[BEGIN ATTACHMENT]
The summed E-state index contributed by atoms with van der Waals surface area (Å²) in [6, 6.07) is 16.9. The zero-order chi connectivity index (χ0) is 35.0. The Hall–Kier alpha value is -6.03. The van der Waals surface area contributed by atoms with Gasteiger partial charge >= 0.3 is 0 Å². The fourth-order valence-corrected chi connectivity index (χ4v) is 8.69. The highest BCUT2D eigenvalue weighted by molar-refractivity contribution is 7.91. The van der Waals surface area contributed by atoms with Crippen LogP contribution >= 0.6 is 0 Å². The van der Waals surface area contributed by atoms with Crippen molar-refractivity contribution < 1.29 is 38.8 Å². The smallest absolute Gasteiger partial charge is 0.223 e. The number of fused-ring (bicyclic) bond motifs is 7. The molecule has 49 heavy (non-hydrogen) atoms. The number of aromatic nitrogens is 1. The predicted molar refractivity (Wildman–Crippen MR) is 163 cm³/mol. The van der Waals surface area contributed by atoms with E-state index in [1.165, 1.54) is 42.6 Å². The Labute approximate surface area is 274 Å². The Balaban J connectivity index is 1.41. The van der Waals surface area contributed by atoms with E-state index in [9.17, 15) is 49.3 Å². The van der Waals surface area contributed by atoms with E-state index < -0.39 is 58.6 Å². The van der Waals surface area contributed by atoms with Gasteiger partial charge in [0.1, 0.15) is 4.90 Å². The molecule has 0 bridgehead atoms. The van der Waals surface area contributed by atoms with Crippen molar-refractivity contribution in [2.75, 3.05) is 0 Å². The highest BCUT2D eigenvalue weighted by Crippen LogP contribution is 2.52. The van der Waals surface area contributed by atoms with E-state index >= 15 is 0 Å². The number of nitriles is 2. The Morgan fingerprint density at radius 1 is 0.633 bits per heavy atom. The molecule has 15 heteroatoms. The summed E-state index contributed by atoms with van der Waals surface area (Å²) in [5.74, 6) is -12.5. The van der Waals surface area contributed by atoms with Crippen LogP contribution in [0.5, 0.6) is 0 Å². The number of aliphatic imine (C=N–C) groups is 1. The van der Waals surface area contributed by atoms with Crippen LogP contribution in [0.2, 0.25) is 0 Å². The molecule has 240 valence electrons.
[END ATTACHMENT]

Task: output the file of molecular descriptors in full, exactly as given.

The summed E-state index contributed by atoms with van der Waals surface area (Å²) in [6, 6.07) is 16.9. The zero-order chi connectivity index (χ0) is 35.0. The Hall–Kier alpha value is -6.03. The van der Waals surface area contributed by atoms with Gasteiger partial charge >= 0.3 is 0 Å². The fourth-order valence-corrected chi connectivity index (χ4v) is 8.69. The highest BCUT2D eigenvalue weighted by molar-refractivity contribution is 7.91. The van der Waals surface area contributed by atoms with Crippen LogP contribution >= 0.6 is 0 Å². The van der Waals surface area contributed by atoms with Crippen molar-refractivity contribution < 1.29 is 38.8 Å². The smallest absolute Gasteiger partial charge is 0.223 e. The number of fused-ring (bicyclic) bond motifs is 7. The molecule has 49 heavy (non-hydrogen) atoms. The number of aromatic nitrogens is 1. The predicted molar refractivity (Wildman–Crippen MR) is 163 cm³/mol. The van der Waals surface area contributed by atoms with E-state index in [1.165, 1.54) is 42.6 Å². The Labute approximate surface area is 274 Å². The Balaban J connectivity index is 1.41. The van der Waals surface area contributed by atoms with E-state index in [9.17, 15) is 49.3 Å². The van der Waals surface area contributed by atoms with E-state index < -0.39 is 58.6 Å². The van der Waals surface area contributed by atoms with Gasteiger partial charge in [0.1, 0.15) is 4.90 Å². The molecule has 0 bridgehead atoms. The van der Waals surface area contributed by atoms with Crippen molar-refractivity contribution in [2.75, 3.05) is 0 Å². The highest BCUT2D eigenvalue weighted by Crippen LogP contribution is 2.52. The van der Waals surface area contributed by atoms with E-state index >= 15 is 0 Å². The number of nitriles is 2. The Morgan fingerprint density at radius 1 is 0.633 bits per heavy atom. The molecule has 15 heteroatoms. The summed E-state index contributed by atoms with van der Waals surface area (Å²) in [5.74, 6) is -12.5. The van der Waals surface area contributed by atoms with Crippen LogP contribution in [0.5, 0.6) is 0 Å². The number of aliphatic imine (C=N–C) groups is 1. The van der Waals surface area contributed by atoms with Crippen LogP contribution in [0.2, 0.25) is 0 Å². The molecule has 240 valence electrons.